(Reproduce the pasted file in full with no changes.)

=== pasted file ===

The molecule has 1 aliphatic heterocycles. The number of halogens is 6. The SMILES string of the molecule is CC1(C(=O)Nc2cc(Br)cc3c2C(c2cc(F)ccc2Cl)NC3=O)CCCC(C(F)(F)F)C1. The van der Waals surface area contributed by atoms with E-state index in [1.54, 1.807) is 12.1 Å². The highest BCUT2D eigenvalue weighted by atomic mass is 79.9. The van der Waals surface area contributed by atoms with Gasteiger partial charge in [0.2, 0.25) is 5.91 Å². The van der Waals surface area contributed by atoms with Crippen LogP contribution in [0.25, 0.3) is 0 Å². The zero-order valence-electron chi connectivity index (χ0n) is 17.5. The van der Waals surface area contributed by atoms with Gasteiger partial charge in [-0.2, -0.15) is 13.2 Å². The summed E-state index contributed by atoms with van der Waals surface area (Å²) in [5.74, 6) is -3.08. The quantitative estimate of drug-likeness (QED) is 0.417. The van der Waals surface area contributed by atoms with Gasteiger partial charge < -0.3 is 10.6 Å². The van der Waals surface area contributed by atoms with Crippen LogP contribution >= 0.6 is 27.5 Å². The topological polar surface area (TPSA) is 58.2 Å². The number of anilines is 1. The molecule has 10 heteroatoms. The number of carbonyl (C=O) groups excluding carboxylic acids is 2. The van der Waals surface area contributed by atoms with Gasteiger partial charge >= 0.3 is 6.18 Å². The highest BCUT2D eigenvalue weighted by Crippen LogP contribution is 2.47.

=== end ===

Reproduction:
The molecule has 1 aliphatic heterocycles. The number of halogens is 6. The SMILES string of the molecule is CC1(C(=O)Nc2cc(Br)cc3c2C(c2cc(F)ccc2Cl)NC3=O)CCCC(C(F)(F)F)C1. The van der Waals surface area contributed by atoms with E-state index in [1.54, 1.807) is 12.1 Å². The highest BCUT2D eigenvalue weighted by atomic mass is 79.9. The van der Waals surface area contributed by atoms with Gasteiger partial charge in [0.2, 0.25) is 5.91 Å². The van der Waals surface area contributed by atoms with Crippen LogP contribution in [0.25, 0.3) is 0 Å². The zero-order valence-electron chi connectivity index (χ0n) is 17.5. The van der Waals surface area contributed by atoms with Gasteiger partial charge in [-0.2, -0.15) is 13.2 Å². The summed E-state index contributed by atoms with van der Waals surface area (Å²) in [5.74, 6) is -3.08. The quantitative estimate of drug-likeness (QED) is 0.417. The van der Waals surface area contributed by atoms with Gasteiger partial charge < -0.3 is 10.6 Å². The van der Waals surface area contributed by atoms with Crippen LogP contribution >= 0.6 is 27.5 Å². The topological polar surface area (TPSA) is 58.2 Å². The number of anilines is 1. The molecule has 10 heteroatoms. The number of carbonyl (C=O) groups excluding carboxylic acids is 2. The van der Waals surface area contributed by atoms with Gasteiger partial charge >= 0.3 is 6.18 Å². The highest BCUT2D eigenvalue weighted by Crippen LogP contribution is 2.47.